“If they have found an ef­fec­tive treat­ment for DIPG as they claim, then they have a moral obli­ga­tion to pub­lish their re­sults to ben­e­fit chil­dren around the world who are dy­ing of this dis­ease.”

Dr Siller and Dr Gar­cia use a mix of chemo­ther­apy drugs to tar­get brain stem tu­mours di­rectly, as op­posed to reg­u­lar chemo­ther­apy which at­tacks the whole body. The treat­ments cost about $30,000 each and while their pro­gram varies for each pa­tient, the usual regime is one ev­ery three weeks. If the treat­ment is ef­fec­tive — mean­ing a com­bi­na­tion of MRI and PET-CT scans show a re­duc­tion in tu­mour size — they spread them out to sev­eral months apart.

They say they have four pa­tients show­ing “no ev­i­dence of dis­ease (NED)”, in­clud­ing some­one they treated sev­eral years ago. The clinic said it was try­ing to put us in touch with this pa­tient, who they

said is still alive and lives over­seas, but this had not hap­pened be­fore we went to press.

Annabelle Nguyen and fel­low Aussie pre-schooler, Annabelle Potts, have this month been told they are show­ing no sign of their tu­mours.

Annabelle Nguyen was di­ag­nosed in 2015, has been liv­ing in Mex­ico with her par­ents since May and was this month de­clared NED af­ter her ninth treat­ment.

“The doc­tors have al­ways been very clear with us,” her mum Sandy Nguyen said this week. “They have never promised us any cure, but they said at least we can try to maybe pro­long her life. We knew that from the very be­gin­ning. But there is al­ways (the pos­si­bil­ity of) a mir­a­cle, right, and any day is a mir­a­cle for us. We never ex­pected NED.”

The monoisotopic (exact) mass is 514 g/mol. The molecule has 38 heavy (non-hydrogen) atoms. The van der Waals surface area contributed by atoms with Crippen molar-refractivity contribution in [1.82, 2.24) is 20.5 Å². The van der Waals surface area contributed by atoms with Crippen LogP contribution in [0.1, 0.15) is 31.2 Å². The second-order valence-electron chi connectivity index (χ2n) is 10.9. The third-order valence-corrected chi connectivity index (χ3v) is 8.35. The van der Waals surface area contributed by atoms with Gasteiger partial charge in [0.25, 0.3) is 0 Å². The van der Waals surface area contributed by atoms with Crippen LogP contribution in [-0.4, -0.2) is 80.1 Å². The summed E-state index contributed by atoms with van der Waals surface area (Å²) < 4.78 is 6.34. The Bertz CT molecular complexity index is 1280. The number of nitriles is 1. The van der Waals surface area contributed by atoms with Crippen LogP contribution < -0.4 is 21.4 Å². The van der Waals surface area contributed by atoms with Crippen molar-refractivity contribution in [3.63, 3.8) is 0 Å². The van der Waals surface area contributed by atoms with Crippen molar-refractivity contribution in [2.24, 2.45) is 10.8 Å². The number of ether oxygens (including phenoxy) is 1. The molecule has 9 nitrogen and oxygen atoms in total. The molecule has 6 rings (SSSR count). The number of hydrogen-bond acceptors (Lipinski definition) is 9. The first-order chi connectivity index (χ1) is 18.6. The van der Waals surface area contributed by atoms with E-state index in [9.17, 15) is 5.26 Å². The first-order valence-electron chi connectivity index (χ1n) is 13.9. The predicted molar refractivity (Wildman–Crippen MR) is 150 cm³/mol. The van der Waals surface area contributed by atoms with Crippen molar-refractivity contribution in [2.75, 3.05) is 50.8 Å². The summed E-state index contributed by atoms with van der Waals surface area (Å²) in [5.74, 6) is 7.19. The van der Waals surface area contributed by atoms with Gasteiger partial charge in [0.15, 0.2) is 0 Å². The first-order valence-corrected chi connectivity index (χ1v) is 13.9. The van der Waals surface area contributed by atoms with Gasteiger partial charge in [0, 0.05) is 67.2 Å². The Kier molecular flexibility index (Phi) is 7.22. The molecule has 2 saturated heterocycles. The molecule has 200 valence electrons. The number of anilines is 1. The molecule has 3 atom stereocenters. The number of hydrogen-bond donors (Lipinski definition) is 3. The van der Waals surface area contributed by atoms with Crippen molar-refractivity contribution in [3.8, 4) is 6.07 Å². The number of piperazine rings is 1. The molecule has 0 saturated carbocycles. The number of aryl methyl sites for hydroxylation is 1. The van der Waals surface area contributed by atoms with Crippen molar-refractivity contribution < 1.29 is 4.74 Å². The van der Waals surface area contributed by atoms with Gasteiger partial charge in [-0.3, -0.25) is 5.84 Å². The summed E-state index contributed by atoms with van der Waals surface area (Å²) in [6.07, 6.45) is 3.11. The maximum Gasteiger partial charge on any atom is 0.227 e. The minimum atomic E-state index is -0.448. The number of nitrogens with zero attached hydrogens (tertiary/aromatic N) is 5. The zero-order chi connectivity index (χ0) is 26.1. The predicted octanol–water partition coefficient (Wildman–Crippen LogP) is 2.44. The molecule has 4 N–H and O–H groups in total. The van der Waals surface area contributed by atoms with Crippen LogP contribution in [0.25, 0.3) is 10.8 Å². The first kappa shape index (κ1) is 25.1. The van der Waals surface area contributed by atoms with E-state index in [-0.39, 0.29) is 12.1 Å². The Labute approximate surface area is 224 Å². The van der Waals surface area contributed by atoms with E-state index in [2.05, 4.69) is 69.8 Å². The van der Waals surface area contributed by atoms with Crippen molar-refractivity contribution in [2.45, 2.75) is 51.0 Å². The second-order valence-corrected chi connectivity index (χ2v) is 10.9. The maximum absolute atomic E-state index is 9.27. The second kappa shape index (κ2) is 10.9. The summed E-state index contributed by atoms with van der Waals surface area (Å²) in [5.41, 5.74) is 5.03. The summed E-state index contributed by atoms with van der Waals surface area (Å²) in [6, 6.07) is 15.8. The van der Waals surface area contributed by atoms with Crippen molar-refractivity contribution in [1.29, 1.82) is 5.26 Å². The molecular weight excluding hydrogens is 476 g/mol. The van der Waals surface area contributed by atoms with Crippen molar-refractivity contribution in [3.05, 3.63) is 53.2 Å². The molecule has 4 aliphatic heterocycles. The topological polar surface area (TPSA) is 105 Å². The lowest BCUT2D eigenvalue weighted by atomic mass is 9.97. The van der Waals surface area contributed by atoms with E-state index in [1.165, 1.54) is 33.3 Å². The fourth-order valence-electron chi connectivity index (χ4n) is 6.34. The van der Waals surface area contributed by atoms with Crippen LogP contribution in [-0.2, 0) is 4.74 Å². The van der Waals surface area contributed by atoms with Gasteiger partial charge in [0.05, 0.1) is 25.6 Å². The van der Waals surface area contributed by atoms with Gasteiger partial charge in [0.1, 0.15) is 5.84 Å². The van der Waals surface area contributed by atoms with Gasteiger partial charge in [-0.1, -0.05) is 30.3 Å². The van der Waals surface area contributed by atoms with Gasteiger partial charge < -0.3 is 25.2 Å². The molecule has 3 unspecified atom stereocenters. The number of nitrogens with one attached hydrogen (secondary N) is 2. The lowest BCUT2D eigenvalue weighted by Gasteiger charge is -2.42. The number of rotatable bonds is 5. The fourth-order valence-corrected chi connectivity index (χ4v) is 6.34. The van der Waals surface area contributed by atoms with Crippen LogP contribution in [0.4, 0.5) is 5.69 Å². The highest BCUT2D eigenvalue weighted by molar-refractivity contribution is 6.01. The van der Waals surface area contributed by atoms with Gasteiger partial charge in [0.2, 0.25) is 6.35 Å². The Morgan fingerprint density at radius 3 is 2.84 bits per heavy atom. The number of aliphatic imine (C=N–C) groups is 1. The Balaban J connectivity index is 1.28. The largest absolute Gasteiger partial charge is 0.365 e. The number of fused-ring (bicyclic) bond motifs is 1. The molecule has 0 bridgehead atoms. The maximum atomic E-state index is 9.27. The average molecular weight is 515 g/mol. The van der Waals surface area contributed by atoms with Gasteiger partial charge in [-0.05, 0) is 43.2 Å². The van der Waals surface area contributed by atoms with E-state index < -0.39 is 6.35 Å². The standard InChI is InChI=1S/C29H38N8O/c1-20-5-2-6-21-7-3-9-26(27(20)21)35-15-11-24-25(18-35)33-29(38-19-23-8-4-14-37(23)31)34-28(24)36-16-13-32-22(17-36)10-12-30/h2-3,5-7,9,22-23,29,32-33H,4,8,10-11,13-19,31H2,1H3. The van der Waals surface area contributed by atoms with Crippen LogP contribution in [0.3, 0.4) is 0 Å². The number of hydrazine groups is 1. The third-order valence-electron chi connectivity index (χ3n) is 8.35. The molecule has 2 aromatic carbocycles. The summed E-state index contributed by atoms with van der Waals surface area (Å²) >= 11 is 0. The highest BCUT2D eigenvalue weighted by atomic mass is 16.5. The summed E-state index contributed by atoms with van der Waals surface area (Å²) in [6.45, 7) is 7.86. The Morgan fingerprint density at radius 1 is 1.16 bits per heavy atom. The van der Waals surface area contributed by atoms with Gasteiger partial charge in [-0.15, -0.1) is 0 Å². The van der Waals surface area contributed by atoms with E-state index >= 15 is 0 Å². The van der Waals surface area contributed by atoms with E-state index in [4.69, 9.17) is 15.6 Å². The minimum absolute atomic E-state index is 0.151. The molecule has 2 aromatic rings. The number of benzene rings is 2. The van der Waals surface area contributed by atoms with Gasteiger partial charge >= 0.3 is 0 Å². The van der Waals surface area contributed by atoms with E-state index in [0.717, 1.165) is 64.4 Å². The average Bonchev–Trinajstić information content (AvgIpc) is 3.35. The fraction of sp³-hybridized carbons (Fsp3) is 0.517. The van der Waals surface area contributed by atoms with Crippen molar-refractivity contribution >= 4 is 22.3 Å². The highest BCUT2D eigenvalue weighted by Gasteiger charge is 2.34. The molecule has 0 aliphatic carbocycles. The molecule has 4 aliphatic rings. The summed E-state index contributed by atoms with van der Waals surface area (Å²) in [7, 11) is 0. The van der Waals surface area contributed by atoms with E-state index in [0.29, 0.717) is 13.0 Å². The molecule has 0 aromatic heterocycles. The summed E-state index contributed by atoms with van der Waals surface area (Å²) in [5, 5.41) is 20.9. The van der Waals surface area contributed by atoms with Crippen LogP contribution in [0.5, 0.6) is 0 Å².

Her par­ents know Annabelle has a fight ahead of her and last week was suf­fer­ing from swelling in her brain that af­fected her move­ment and made her sleepy.

Dr Siller said the clinic wasn’t mak­ing much profit from the DIPG treat­ment, which has rapidly grown to make up the bulk of their busi­ness over the past 15 months.

“We are not wealthy men,” he said.

They now em­ploy 10 physi­cians and a co-or­di­na­tor who is field­ing up to five re­quests a week from fam­i­lies.

“With the treat­ment, prob­a­bly al­most 80 per cent of our costs are de­voted to the buy­ing of medicines,” Dr Siller said. “The rest is salaries of every­one, in­clud­ing us.”

The doc­tors said most pa­tients find out about them on the in­ter­net. “They . . . get a spe­cial blog that DIPG par­ents have, and that’s why they find about us,” Dr Siller said.

The prac­tice is in a mod­est con­crete build­ing next to a con­struc­tion site on a hill in a mid­dle-class neigh­bour­hood hous­ing dozens of pri­vate hos­pi­tals and clin­ics.

Just 230km from the US bor­der, Mon­ter­rey draws thou­sands of med­i­cal tourists each year.

The doc­tors de­nied claims they were be­ing secretive with their re­search and re­sults, say­ing they were sim­ply “over­run with de­mand” and in a “race” to save their pa­tients, for whom they were work­ing 18-hour days.

“We are start­ing to do some ba­sic num­bers,” Dr Siller said. “Our thoughts are to start pub­lish­ing the re­sults in the next com­ing months.”

They said their drugs were ap­proved by the US Food and Drug Ad­min­is­tra­tion, but their ef­fec­tive­ness was helped be­cause they were us­ing new com­bi­na­tions, adapted as they treated each pa­tient.

Pic­tures: Nathan Ed­wards

Here to help: Clock­wise from left, Dr Al­berto Gar­cia and Dr Al­berto Siller; Clin­ica 0-19 in sub­ur­ban Mon­ter­rey, Mex­ico; Perth five-year-old Annabelle Nguyen with her fa­ther, Henry, and mother, Sandy, play in the small play­ground at the med­i­cal cen­tre;...